Now what? By Ikram Sehgal

  • by

Overcoming its reservations about getting involved in the political process in counselling wisdom to Zardari quietly, the US kept up a drumbeat of pressure, culminating in Hillary Clinton’s late-night calls to the main State and non-State actors concerned. The lawyers’ protest turned ugly with the police violence in Karachi, displaying far more venom a la Taseer in Lahore a day later. As Mian Nawaz Sharif boldly forced his way through the police barriers outside his home the police melted, a “silent” rebellion consequently swept through its rank and file. The manifestation of political force in the streets finally removed all roadblocks to constitutional sanity. The snowflakes of change became a snowball, and then gathering momentum, turned into a landslide.

Salmaan Taseer made a laughingstock of himself by his contemptuous dismissing of the long march “as being lucky to gather even 100 people,” the streets swelled to several hundred thousand protestors. By the time Mian Sahib crossed the Ravi Bridge the endgame was clearly near. When late in the evening of the Ides of March Gen Kayani advised the president the Army would not fire on the protestors, the PM finally mustered the necessary courage to get off the political failsafe line and do what he had been promising for sometime, his duty to the nation as the executive head of government. Persuaded that discretion was the better part of valour, the president lived to fight another day in his presidential bunker.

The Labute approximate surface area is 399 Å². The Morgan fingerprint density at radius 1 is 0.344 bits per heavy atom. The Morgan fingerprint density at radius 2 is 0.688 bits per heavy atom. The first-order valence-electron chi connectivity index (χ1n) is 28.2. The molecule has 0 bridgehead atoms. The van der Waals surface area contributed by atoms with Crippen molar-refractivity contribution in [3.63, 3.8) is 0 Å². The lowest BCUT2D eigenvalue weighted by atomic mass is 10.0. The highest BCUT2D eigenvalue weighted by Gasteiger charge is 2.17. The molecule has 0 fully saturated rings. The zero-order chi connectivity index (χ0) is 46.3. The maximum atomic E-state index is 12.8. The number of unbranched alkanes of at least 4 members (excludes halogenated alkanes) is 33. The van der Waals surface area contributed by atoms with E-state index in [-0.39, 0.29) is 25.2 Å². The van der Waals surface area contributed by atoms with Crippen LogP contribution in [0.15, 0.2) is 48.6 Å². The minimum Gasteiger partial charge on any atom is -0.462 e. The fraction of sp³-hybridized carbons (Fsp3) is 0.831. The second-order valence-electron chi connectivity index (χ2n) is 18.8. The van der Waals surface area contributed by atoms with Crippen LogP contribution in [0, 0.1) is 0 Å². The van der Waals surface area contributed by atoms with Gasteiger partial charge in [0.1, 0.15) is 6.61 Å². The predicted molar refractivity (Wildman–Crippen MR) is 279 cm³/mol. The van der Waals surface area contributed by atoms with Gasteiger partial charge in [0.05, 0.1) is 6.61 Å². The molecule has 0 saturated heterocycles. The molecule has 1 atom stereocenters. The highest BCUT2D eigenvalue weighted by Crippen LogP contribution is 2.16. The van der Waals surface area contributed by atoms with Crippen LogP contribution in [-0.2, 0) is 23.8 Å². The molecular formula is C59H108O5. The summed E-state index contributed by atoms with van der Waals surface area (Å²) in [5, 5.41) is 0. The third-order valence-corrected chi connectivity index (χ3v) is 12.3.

Fifteen months ago, on Jan 31, 2008, I had written about Zardari’s predecessor: “Pervez Musharraf must do comprehensive re-evaluation of his own position, making compromises to bring harmony between rhetoric, perception and reality. He is too smart not to know that the dice is loaded against him, he should not try to brazen it out but to come to terms with reality. His lonely task is to decide (before others do it for him), how to keep his destiny and that of Pakistan in sync.” Till giving up his uniform as COAS, President Musharraf wielded absolute authority, doing more or less what befits a monarch! The two US$64,000 questions were: (1) could civilian Zardari be able to emulate Musharraf in similarly cashing political cheques he was writing at his sweet will using the strength of the uniform and (3) could the Army afford to reinforce this public perception?

Musharraf says Zardari and Kayani frequently “consult” him. One can believe Zardari turning to him, and Kayani will certainly accord respect and consideration to his former COAS. Why he would still give him the time of the day on matters of State is incomprehensible. Rumours are that Musharraf is actively seeking a political power base in Karachi, he is to be applauded for choosing this democratic route. He is certainly popular in this port city, will his political ambitions go anywhere without the MQM, its founder and long-time leader, Altaf Hussain, being persuaded to share power, albeit by proxy? Musharraf’s certainly has courage, without the cover of the uniform the political route is fraught with legal landmines. Chief Justice Iftikhar Chaudhry may not seek retribution, others may not be that charitable.